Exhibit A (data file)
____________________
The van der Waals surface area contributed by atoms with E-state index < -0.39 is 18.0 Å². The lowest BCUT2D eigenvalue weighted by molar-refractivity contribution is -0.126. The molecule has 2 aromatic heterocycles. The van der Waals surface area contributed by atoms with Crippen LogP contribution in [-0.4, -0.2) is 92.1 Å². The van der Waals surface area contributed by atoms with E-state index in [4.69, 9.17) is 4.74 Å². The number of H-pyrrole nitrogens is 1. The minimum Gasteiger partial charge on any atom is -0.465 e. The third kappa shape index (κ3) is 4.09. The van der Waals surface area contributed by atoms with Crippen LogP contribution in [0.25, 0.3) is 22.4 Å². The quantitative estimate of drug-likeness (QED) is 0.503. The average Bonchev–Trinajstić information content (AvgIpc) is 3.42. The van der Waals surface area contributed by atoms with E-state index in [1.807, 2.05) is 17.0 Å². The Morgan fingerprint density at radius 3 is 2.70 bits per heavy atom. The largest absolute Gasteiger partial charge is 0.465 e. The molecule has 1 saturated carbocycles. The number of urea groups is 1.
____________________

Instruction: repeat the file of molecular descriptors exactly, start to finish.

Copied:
The van der Waals surface area contributed by atoms with E-state index < -0.39 is 18.0 Å². The lowest BCUT2D eigenvalue weighted by molar-refractivity contribution is -0.126. The molecule has 2 aromatic heterocycles. The van der Waals surface area contributed by atoms with Crippen LogP contribution in [-0.4, -0.2) is 92.1 Å². The van der Waals surface area contributed by atoms with E-state index in [4.69, 9.17) is 4.74 Å². The number of H-pyrrole nitrogens is 1. The minimum Gasteiger partial charge on any atom is -0.465 e. The third kappa shape index (κ3) is 4.09. The van der Waals surface area contributed by atoms with Crippen LogP contribution in [0.25, 0.3) is 22.4 Å². The quantitative estimate of drug-likeness (QED) is 0.503. The average Bonchev–Trinajstić information content (AvgIpc) is 3.42. The van der Waals surface area contributed by atoms with E-state index in [1.807, 2.05) is 17.0 Å². The Morgan fingerprint density at radius 3 is 2.70 bits per heavy atom. The largest absolute Gasteiger partial charge is 0.465 e. The molecule has 1 saturated carbocycles. The number of urea groups is 1.